Lawrence Norden, deputy director of the Brennan Center's Democracy Program, hopes the budget includes some aspects of public financing like a 6-to-1 match on small donations, lower contribution limits for participants, and enough money allocated to get the program started soon.
Advocates worry about the issue possibly facing the usual Albany purgatory: punting to a study or commission, even though Moreland Act commissions under both Governors Cuomo already supported the idea of public campaign financing, says Norden.
Cuomo included a public campaign finance program in his budget proposal, and the State Senate held a hearing on the issue on Wednesday, but the Assembly has been less publicly gung ho -- perhaps because such a program could support more primary opponents, as happened in New York City Council races.
“We’re still discussing all the issues,” Michael Whyland, spokesman for Assembly Speaker Carl Heastie of the Bronx, wrote to The Point when asked how public campaign financing was faring in budget negotiations.
Norden said he’d be retaining a healthy skepticism in the waning days, having seen past efforts at a public program fail, despite noises of support.
“Everybody who works in this space is incredibly suspicious, on the advocacy side.”
For more cartoons, visit www.newsday.com/opinion
Stony Brook University is making a late public push for more help in the state budget. It’s another episode in the long-running fight to get the state to abide by an unwritten agreement that it will cover any salary increases that are negotiated by the state.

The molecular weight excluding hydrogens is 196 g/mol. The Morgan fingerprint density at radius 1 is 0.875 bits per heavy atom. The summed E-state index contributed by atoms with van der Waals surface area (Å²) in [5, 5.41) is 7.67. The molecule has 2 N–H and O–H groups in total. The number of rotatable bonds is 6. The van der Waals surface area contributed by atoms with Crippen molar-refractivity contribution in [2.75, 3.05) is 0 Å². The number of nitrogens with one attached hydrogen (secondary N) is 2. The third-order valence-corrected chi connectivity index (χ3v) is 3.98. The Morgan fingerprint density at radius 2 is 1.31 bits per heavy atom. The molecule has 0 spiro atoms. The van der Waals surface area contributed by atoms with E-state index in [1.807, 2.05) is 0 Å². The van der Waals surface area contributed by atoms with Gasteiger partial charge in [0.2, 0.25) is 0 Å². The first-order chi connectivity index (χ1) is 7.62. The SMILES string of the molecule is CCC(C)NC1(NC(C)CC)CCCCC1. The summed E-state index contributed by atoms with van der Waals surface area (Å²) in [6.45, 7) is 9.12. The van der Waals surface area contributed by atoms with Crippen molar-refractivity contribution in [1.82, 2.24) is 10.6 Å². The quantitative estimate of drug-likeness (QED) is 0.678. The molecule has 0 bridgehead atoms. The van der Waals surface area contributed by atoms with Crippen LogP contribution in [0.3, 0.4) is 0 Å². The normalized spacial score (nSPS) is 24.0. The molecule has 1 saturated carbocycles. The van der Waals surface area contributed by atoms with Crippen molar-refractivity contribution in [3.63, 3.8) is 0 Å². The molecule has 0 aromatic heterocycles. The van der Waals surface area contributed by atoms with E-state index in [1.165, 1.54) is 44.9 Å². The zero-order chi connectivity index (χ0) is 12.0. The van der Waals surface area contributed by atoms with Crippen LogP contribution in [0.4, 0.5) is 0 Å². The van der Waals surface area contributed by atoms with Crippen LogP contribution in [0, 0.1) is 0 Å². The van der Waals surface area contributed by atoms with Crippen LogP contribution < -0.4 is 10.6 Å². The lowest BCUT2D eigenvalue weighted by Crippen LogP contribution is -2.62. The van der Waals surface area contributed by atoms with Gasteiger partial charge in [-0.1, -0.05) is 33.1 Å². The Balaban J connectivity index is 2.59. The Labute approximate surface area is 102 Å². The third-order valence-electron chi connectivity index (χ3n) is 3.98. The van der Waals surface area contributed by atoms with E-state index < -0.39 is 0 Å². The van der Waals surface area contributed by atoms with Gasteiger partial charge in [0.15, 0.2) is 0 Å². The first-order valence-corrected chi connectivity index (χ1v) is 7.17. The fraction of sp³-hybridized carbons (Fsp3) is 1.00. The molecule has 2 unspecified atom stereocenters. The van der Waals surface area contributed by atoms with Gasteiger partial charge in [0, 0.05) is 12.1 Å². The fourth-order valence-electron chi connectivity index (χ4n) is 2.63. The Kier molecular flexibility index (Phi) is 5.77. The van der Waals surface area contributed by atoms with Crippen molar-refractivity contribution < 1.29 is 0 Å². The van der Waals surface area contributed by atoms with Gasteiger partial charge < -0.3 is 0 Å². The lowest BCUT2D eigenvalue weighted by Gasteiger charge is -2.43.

In years past, the fight for Stony Brook and SUNY would have been led by Republican State Sen. Ken LaValle, a longtime supporter of the school and chairman of the chamber’s higher education committee. But that was when the GOP held the Senate majority and one of the three seats in Albany negotiations.
Now Democrats are in full control and LaValle, no longer the chairman, has less influence. But as Stony Brook President Dr. Sam Stanley noted in his 2019 budget message emailed to faculty and staff Monday, the budgets proposed by Gov. Andrew M. Cuomo, the Senate and the Assembly all include $9 million in new support to offset retroactive contract payments, leaving a structural imbalance on salaries of $24 million.
Will Democrats bridge the gap any further, or will Stony Brook and its SUNY brethren be fighting the same fight next year?
- What do you call the Islamic State when it no longer has a state? Dangerous, still.
- Police say New England Patriots owner Robert Kraft has been captured on videotape engaging in sex acts with two Florida masseuses and then paying them. Kraft says he has “extraordinary respect” for women, has morals shaped by his late wife, and has always tried to “do the right thing.” Sometimes it’s the defense that calls the audible.
- Hundreds of thousands of anti-Brexit protesters marched in London this weekend demanding a new referendum on whether Britain should leave the European Union. And if voters say Britain should stay, then the warring sides will also be tied in votes, 1-1. Perfect.
- Representative Alexandria Ocasio-Cortez says removing President Donald Trump from office would not solve the “much deeper problems” facing the country. Not as far off the mark as she was on Amazon.
- One speaker who helped introduce Sen. Kirsten Gillibrand at her presidential campaign kickoff rally said, “My fight is your fight, your fight is my fight and our fight is her fight.” Left unsaid: In what round Gillibrand will be knocked out.